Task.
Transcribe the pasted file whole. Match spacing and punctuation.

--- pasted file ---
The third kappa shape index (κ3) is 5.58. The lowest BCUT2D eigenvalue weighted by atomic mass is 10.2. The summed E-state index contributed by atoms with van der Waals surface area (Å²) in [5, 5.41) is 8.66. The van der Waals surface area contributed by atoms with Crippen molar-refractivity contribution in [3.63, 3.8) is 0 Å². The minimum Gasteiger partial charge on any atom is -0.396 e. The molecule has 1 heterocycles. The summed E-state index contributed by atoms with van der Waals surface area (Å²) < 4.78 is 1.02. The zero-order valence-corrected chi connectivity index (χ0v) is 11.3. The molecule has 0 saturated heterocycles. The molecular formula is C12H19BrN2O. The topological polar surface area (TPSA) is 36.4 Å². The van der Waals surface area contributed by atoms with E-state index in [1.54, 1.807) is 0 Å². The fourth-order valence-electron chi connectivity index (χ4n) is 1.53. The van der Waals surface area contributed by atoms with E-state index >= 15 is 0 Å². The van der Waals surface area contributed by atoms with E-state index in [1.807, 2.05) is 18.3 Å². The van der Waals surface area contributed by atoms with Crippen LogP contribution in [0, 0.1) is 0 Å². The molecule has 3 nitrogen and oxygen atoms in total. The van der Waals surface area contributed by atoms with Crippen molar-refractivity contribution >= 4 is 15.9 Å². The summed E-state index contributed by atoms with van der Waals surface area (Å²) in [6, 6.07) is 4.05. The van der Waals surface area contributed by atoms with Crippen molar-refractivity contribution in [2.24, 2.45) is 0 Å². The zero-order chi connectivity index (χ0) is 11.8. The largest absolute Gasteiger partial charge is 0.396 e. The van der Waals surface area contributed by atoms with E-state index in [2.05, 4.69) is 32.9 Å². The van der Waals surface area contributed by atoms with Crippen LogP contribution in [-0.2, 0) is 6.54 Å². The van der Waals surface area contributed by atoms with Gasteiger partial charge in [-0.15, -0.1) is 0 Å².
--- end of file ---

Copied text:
The third kappa shape index (κ3) is 5.58. The lowest BCUT2D eigenvalue weighted by atomic mass is 10.2. The summed E-state index contributed by atoms with van der Waals surface area (Å²) in [5, 5.41) is 8.66. The van der Waals surface area contributed by atoms with Crippen molar-refractivity contribution in [3.63, 3.8) is 0 Å². The minimum Gasteiger partial charge on any atom is -0.396 e. The molecule has 1 heterocycles. The summed E-state index contributed by atoms with van der Waals surface area (Å²) < 4.78 is 1.02. The zero-order valence-corrected chi connectivity index (χ0v) is 11.3. The molecule has 0 saturated heterocycles. The molecular formula is C12H19BrN2O. The topological polar surface area (TPSA) is 36.4 Å². The van der Waals surface area contributed by atoms with E-state index in [1.54, 1.807) is 0 Å². The fourth-order valence-electron chi connectivity index (χ4n) is 1.53. The van der Waals surface area contributed by atoms with E-state index >= 15 is 0 Å². The van der Waals surface area contributed by atoms with E-state index in [1.807, 2.05) is 18.3 Å². The van der Waals surface area contributed by atoms with Crippen LogP contribution in [0, 0.1) is 0 Å². The molecule has 3 nitrogen and oxygen atoms in total. The van der Waals surface area contributed by atoms with Crippen molar-refractivity contribution >= 4 is 15.9 Å². The summed E-state index contributed by atoms with van der Waals surface area (Å²) in [6, 6.07) is 4.05. The van der Waals surface area contributed by atoms with Crippen molar-refractivity contribution in [2.24, 2.45) is 0 Å². The zero-order chi connectivity index (χ0) is 11.8. The largest absolute Gasteiger partial charge is 0.396 e. The van der Waals surface area contributed by atoms with E-state index in [2.05, 4.69) is 32.9 Å². The van der Waals surface area contributed by atoms with Crippen LogP contribution in [-0.2, 0) is 6.54 Å². The van der Waals surface area contributed by atoms with Gasteiger partial charge in [-0.15, -0.1) is 0 Å².